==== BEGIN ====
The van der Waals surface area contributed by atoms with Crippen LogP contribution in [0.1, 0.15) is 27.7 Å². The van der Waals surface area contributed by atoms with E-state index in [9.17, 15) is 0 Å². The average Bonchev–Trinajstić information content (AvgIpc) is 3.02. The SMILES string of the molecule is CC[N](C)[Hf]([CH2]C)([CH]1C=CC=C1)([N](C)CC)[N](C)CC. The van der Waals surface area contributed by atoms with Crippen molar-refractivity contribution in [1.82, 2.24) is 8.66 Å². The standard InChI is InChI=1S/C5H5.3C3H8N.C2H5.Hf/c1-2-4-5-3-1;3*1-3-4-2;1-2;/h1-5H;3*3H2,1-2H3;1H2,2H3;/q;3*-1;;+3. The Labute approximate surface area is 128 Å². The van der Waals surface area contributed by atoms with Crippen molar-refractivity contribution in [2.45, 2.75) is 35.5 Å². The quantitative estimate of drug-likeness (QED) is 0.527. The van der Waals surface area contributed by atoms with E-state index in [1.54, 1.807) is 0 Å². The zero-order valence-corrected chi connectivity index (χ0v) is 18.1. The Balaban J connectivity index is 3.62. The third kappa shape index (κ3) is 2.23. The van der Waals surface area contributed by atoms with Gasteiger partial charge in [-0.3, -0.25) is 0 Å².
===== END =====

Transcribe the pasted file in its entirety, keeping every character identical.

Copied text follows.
The van der Waals surface area contributed by atoms with Crippen LogP contribution in [0.1, 0.15) is 27.7 Å². The van der Waals surface area contributed by atoms with E-state index in [9.17, 15) is 0 Å². The average Bonchev–Trinajstić information content (AvgIpc) is 3.02. The SMILES string of the molecule is CC[N](C)[Hf]([CH2]C)([CH]1C=CC=C1)([N](C)CC)[N](C)CC. The van der Waals surface area contributed by atoms with Crippen molar-refractivity contribution in [1.82, 2.24) is 8.66 Å². The standard InChI is InChI=1S/C5H5.3C3H8N.C2H5.Hf/c1-2-4-5-3-1;3*1-3-4-2;1-2;/h1-5H;3*3H2,1-2H3;1H2,2H3;/q;3*-1;;+3. The Labute approximate surface area is 128 Å². The van der Waals surface area contributed by atoms with Crippen molar-refractivity contribution in [2.45, 2.75) is 35.5 Å². The quantitative estimate of drug-likeness (QED) is 0.527. The van der Waals surface area contributed by atoms with E-state index in [1.54, 1.807) is 0 Å². The zero-order valence-corrected chi connectivity index (χ0v) is 18.1. The Balaban J connectivity index is 3.62. The third kappa shape index (κ3) is 2.23. The van der Waals surface area contributed by atoms with Gasteiger partial charge in [-0.3, -0.25) is 0 Å².